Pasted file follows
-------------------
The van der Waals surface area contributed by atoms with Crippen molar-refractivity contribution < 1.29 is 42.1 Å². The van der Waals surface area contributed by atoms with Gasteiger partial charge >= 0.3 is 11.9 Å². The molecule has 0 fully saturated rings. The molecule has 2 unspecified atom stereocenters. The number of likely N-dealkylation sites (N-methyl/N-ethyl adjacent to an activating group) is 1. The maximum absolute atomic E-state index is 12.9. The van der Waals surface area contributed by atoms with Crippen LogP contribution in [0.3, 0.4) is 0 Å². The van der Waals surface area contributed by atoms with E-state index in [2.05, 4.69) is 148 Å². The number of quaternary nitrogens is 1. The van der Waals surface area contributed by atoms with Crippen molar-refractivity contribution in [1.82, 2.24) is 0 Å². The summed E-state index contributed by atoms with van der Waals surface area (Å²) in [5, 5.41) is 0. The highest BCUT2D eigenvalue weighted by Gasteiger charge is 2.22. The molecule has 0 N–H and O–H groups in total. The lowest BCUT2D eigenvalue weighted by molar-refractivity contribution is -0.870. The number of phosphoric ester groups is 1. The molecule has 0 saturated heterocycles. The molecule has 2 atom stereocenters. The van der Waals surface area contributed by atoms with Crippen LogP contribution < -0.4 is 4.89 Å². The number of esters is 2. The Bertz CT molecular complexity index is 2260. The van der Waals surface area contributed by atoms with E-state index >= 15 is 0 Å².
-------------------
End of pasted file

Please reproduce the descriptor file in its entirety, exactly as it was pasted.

The van der Waals surface area contributed by atoms with Crippen molar-refractivity contribution < 1.29 is 42.1 Å². The van der Waals surface area contributed by atoms with Gasteiger partial charge >= 0.3 is 11.9 Å². The molecule has 0 fully saturated rings. The molecule has 2 unspecified atom stereocenters. The number of likely N-dealkylation sites (N-methyl/N-ethyl adjacent to an activating group) is 1. The maximum absolute atomic E-state index is 12.9. The van der Waals surface area contributed by atoms with Crippen LogP contribution in [0.3, 0.4) is 0 Å². The van der Waals surface area contributed by atoms with E-state index in [2.05, 4.69) is 148 Å². The number of quaternary nitrogens is 1. The van der Waals surface area contributed by atoms with Crippen molar-refractivity contribution in [1.82, 2.24) is 0 Å². The summed E-state index contributed by atoms with van der Waals surface area (Å²) in [5, 5.41) is 0. The highest BCUT2D eigenvalue weighted by Gasteiger charge is 2.22. The molecule has 0 N–H and O–H groups in total. The lowest BCUT2D eigenvalue weighted by molar-refractivity contribution is -0.870. The number of phosphoric ester groups is 1. The molecule has 0 saturated heterocycles. The molecule has 2 atom stereocenters. The van der Waals surface area contributed by atoms with Crippen LogP contribution < -0.4 is 4.89 Å². The number of esters is 2. The Bertz CT molecular complexity index is 2260. The van der Waals surface area contributed by atoms with E-state index >= 15 is 0 Å².